August 28, 2007 / 10:13 PM / 12 years ago

US rural poverty rate unchanged despite farm boom

WASHINGTON, Aug 28 (Reuters) - Despite the robust farm economy, the rural poverty rate is “statistically unchanged” at 15.2 percent, 3 points above the national average, the U.S. government said on Tuesday.

Nearly 7.2 million rural Americans were in poverty in 2006, said the Census Bureau. Nationwide, 36.5 million people, or 12.3 percent of the U.S. population, earned less than the poverty threshold of $20,794 a year for a family of four.

In its annual report, the Census Bureau said the poverty rate and the number of people in poverty in rural areas were “statistically unchanged” although slightly higher than in 2005.

“Rural America has been struggling throughout the decade,” said Jim Weill, president of the anti-poverty group Food Research and Action Center. While farm income is climbing, “the income for rural Americans are not connected.”

There are 2 million U.S. farms, so farm households are a small part of the population living outside cities. One-fifth of Americans live outside urban areas.

Rather than produce a rural poverty rate, Census provides poverty figures for people in regions with less than 50,000 residents.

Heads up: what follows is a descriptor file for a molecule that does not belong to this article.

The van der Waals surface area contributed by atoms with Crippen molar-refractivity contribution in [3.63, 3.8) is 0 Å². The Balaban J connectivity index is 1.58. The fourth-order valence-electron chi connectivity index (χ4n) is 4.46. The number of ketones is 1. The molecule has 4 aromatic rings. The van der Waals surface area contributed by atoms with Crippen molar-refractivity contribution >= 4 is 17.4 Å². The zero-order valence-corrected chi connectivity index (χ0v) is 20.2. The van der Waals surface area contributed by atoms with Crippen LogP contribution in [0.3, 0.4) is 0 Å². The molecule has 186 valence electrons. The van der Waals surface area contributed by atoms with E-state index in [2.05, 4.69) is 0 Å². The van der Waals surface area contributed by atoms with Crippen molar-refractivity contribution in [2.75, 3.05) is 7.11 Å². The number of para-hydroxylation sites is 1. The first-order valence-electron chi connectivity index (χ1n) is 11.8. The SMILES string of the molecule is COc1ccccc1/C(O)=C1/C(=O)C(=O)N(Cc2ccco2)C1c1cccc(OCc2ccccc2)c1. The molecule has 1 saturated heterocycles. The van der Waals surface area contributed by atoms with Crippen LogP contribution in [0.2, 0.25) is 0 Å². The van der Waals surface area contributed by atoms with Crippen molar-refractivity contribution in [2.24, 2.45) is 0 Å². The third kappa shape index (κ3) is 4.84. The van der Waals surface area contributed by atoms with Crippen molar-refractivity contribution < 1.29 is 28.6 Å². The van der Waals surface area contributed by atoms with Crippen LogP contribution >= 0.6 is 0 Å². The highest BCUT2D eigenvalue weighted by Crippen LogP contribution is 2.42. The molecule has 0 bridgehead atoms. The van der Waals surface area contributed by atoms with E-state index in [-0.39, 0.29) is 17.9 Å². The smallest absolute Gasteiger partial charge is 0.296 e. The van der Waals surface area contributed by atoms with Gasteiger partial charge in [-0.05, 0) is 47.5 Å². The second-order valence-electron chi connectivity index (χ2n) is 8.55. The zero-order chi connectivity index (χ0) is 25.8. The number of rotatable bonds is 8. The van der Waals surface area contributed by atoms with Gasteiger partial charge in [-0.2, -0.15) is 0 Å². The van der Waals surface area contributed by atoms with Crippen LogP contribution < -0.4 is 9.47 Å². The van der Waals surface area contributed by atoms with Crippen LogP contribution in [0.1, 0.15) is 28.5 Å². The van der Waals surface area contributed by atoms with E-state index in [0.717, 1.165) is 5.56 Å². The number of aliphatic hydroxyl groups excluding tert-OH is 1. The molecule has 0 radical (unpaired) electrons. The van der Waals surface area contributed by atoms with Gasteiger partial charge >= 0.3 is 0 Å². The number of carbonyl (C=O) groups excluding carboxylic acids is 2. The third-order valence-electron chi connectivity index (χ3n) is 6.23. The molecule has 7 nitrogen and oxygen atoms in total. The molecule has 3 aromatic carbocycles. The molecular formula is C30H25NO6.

For years, poverty rates in rural areas have exceeded the national average. Some economists say income rates are lower outside the city and rural residents tend to be older, a lower-earning age group, than the national average.

According to the Agriculture Department, net farm income, a gauge of the financial health, was a strong $60 billion in 2006, buoyed by rising grain and soybean prices and the boom in fuel ethanol production.

Rural and Urban Poverty Rates

in percentages

Urban Rural

2000 10.8 13.4

Source: Census Bureau. In 2005 and 2006, Census measured poverty inside and outside of metropolitan statistical areas; replacing its previous rates for metropolitan and nonmetropolitan areas. In 2004, Census did not calculate separately a rural poverty rate because it revised its definition of metropolitan areas.

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